Here’s Why You Should Read as a Writer

Read as a Writer

Authors do things differently. Some claim they shouldn’t read as they are afraid they will copy another author’s writing style. Most writers I talk to swear by reading in order to learn how to write. Should we read in order to write better? Or should we not get distracted by what others do and just follow our own paths?

Stories are a Part of Us

I think I’m not the first one to say my love for writing was fed by my love for reading. It comes down to this: you read a story, immerse yourself in it, you escape to the max and you come out thinking ‘what if I created a story like that?‘ Then you pick up your pen or your laptop and try. You fail. You try again. You read some more. You learn some more. And then somewhere along the line, you craft something half-way decent simply because you’ve gotten familiar with the way narratives are constructed.

But narratives themselves are not limited to books. We as human beings are brought up with stories. It doesn’t matter what civilisation we look at, narrative is a part of us. It can be fairy tales and books, but also gossip. Imagine you experienced something and you go on to explain what happened to friends. You always spice it up a little, don’t you? You use a certain pitch or add hand gestures. In other words: you narrate. So, essentially, as writers and non-writers, readers and non-readers we surround ourselves with stories. We listen to them and we tell them. Books are just a medium through which stories are told.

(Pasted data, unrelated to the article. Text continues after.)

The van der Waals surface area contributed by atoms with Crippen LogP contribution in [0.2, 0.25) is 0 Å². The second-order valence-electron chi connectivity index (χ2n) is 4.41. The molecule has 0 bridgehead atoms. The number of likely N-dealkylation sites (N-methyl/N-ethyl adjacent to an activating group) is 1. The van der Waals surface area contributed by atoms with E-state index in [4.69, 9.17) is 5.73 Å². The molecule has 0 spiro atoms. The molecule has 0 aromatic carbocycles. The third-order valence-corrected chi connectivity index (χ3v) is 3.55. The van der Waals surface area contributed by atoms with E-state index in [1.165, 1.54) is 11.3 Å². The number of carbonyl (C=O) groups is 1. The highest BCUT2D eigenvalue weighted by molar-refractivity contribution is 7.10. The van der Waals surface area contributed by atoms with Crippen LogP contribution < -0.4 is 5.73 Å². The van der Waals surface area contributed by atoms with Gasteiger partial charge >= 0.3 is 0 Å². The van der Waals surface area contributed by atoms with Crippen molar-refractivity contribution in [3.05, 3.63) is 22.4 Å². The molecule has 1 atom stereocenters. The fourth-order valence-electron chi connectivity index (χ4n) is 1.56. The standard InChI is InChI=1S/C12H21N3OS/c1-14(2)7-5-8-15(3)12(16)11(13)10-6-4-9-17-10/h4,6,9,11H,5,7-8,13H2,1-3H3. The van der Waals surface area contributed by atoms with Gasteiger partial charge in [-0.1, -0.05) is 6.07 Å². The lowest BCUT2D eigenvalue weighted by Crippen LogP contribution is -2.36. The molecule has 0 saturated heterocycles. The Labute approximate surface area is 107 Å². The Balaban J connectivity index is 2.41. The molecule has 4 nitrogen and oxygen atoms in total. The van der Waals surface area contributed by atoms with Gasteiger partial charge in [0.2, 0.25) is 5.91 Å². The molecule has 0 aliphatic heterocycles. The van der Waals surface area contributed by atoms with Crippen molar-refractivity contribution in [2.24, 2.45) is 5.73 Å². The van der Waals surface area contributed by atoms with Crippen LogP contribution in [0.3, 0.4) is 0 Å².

Reading as a Writer

Let’s take it one step further, what does it mean to read as a writer? I’ve noticed a big change myself. I simply don’t read a story the way I used to when I hadn’t decided on being a writer and learning more about stories. Nowadays, I look at the plot, the characters, the setting and think about whether those elements are well crafted throughout the story. It’s like a director noticing that a film was shot with a bird’s eye view or a worm’s eye view. I notice whether a story has a third person limited or omniscient viewpoint.

But it’s not just the reading that is relevant. It’s the discussion as well. Just thinking to myself ‘I like this book‘ doesn’t cut it for me. Talking about it with other writers and reviewers, who look at the technical aspects of a story… That’s when you really start developing an awareness of how the different parts of a novel have been brought together. Once you know the way stories are constructed, you can use the screws and drill them into your own narrative. I feel one great way to learn that is to read.

What do you think about reading in order to write better? Do you agree or do you prefer to do your own thing and not get affected by another’s writing style or overused trope? 

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